Transportation Committee Denies Mar Vista Venice Blvd Legal Challenge

Traffic safety deniers are challenging Venice Boulevard safety improvements. Photo: Joe Linton/Streetsblog L.A.
Traffic safety deniers are challenging Venice Boulevard safety improvements. Photo: Joe Linton/Streetsblog L.A.

Today, the L.A. City Council Transportation Committee supported the Mar Vista Venice Boulevard Great Streets project. The committee unanimously denied a legal appeal against the project, affirming that the safety improvements are categorically exempt from full California Environmental Quality Act (CEQA) review.

The 0.8-mile Mar Vista Great Streets project includes improved pedestrian crossings, parking-protected bike lanes, a short stretch of buffered bike lanes, and a road diet lane reconfiguration from six through-lanes to four. Project construction finished in May, 2017. The road diet was initially temporary, pending an evaluation after one year. In December 2018, when data showed reduced serious injury crashes, the L.A. Department of Transportation (LADOT) made the project permanent.

As part of the decision to make the safety improvements permanent, LADOT determined that the project did not need a full environmental review under CEQA. LADOT posted a notice of exemption. Recently updated state rules outline various types of projects that are exempt from CEQA, including:

  • Reduction in number of traffic through-lanes
  • Removal or relocation of off-street or on-street parking spaces
  • Addition of new or enhanced bike or pedestrian facilities on existing streets/highways or within existing public rights-of-way

The traffic safety denier group Westside L.A. Neighbors Network, which already sued the city to stop alleged road diets that were not actually in Westside streetscape plans, filed a new lawsuit asserting that the city should have undertaken a full CEQA environmental review. The lawsuit recycles numerous discredited allegations, including:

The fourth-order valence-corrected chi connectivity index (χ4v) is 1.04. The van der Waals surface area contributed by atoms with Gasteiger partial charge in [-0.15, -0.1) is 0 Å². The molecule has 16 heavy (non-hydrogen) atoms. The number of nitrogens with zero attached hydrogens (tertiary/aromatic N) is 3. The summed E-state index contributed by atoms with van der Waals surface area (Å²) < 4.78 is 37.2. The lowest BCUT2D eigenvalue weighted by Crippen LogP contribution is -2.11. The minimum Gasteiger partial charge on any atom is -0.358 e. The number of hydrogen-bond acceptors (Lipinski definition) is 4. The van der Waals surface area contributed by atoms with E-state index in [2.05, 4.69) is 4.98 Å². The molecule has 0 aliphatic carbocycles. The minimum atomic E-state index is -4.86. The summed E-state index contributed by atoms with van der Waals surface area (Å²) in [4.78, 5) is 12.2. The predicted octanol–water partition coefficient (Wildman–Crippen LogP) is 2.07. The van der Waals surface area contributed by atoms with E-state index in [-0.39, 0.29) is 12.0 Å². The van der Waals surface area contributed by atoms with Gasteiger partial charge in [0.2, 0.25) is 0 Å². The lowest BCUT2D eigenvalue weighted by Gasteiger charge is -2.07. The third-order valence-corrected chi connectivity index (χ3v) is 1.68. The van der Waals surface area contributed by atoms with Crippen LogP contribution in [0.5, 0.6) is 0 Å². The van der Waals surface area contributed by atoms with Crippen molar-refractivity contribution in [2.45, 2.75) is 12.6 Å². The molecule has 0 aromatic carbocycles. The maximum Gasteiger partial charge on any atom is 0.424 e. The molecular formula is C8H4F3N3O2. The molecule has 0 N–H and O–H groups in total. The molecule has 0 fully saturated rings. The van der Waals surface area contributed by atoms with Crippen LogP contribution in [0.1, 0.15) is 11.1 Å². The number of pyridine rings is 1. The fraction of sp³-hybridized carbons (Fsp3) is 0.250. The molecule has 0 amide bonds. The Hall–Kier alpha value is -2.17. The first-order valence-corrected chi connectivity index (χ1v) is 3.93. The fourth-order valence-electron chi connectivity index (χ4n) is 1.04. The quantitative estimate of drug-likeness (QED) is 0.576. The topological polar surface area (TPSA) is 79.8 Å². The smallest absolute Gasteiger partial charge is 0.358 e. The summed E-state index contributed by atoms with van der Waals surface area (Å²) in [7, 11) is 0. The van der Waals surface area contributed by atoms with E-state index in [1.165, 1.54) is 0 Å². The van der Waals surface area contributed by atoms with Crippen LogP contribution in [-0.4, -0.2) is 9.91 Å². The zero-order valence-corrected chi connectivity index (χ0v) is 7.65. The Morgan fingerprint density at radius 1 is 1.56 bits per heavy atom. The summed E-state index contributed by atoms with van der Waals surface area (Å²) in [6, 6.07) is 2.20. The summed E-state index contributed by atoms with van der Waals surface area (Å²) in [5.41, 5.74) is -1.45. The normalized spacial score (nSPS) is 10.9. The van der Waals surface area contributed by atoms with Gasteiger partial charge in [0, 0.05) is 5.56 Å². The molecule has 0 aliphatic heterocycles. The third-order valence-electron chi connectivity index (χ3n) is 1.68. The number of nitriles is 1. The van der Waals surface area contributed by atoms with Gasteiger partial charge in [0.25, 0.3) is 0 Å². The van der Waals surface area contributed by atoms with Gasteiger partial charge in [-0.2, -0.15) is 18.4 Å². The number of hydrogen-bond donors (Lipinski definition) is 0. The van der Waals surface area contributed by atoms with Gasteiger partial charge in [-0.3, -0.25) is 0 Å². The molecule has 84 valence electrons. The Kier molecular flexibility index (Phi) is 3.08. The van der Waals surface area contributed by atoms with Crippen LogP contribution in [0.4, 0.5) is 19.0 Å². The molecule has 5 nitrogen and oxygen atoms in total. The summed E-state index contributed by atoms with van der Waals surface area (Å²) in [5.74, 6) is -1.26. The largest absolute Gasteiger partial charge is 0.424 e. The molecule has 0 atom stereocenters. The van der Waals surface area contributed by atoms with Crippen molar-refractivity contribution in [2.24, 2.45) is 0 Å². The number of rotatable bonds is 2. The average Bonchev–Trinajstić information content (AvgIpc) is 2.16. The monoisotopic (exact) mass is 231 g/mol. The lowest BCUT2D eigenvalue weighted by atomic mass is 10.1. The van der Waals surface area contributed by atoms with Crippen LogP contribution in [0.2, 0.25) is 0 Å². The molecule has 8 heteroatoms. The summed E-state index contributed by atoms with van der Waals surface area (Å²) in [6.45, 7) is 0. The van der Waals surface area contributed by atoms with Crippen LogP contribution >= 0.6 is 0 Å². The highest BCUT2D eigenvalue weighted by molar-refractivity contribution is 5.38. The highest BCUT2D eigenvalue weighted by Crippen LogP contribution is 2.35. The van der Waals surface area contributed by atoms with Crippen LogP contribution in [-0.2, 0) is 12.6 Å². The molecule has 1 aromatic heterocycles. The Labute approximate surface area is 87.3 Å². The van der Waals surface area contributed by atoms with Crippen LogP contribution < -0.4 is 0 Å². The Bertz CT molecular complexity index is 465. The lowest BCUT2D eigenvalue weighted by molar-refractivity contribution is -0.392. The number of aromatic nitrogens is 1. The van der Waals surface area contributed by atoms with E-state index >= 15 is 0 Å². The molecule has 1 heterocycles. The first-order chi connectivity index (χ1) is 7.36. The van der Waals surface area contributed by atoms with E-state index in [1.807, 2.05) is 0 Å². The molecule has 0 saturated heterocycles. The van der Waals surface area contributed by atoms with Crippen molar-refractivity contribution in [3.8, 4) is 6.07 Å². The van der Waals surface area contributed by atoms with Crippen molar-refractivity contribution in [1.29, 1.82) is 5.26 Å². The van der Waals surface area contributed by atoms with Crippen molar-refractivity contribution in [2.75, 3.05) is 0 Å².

• The project reduces car capacity on a tsunami evacuation route (the project is more than a mile from the nearest such route)
  • The project does not conform to federal guidelines for road diets (federal guidelines recommend road diets for improving safety, but they are merely guidelines – not legally binding dictates)
  • The project creates noise that impacts butterflies, bird migration, and wetlands located a couple of miles away
  • The project promotes increased density, with no guarantee that future density will include residents who won’t drive

At the committee meeting today, public comment included over a dozen speakers, more than half of whom spoke in favor of the improvements. Critics questioned data that shows the street is safer, and asserted that driving that stretch of Venice Boulevard was like being stuck on the 405 Freeway. Project supporters praised improved safety and atmosphere – resulting from slowing down speeding cars.

Councilmembers Mike Bonin, Paul Koretz, and Nury Martinez unanimously voted to deny the CEQA appeal, and affirm that the project is indeed categorically exempt. The project is located in Councilmember Bonin’s district, and he has strongly championed it. The committee’s decision is in the end less of an affirmation of the importance of street safety initiatives, and more in deference to Bonin.

The item (council file 19-0092) will soon go to the full council where it is likely to be approved. After that, the matter could end up in court.

  • Tom McClintock

    Great news, wish I could have been there to hear people speak in support. I don’t often get a chance to hear anything but Bonin-bashing.

  • Steak

    I’m disappointed that John Russo doesn’t have something witty to say today.

  • Bernard Finucane

    The street is still bizarrely oversized compared to the extremely modest buildings that line it.

  • Tom McClintock

    that would be awesome, but some people would literally spontaneously combust with anger

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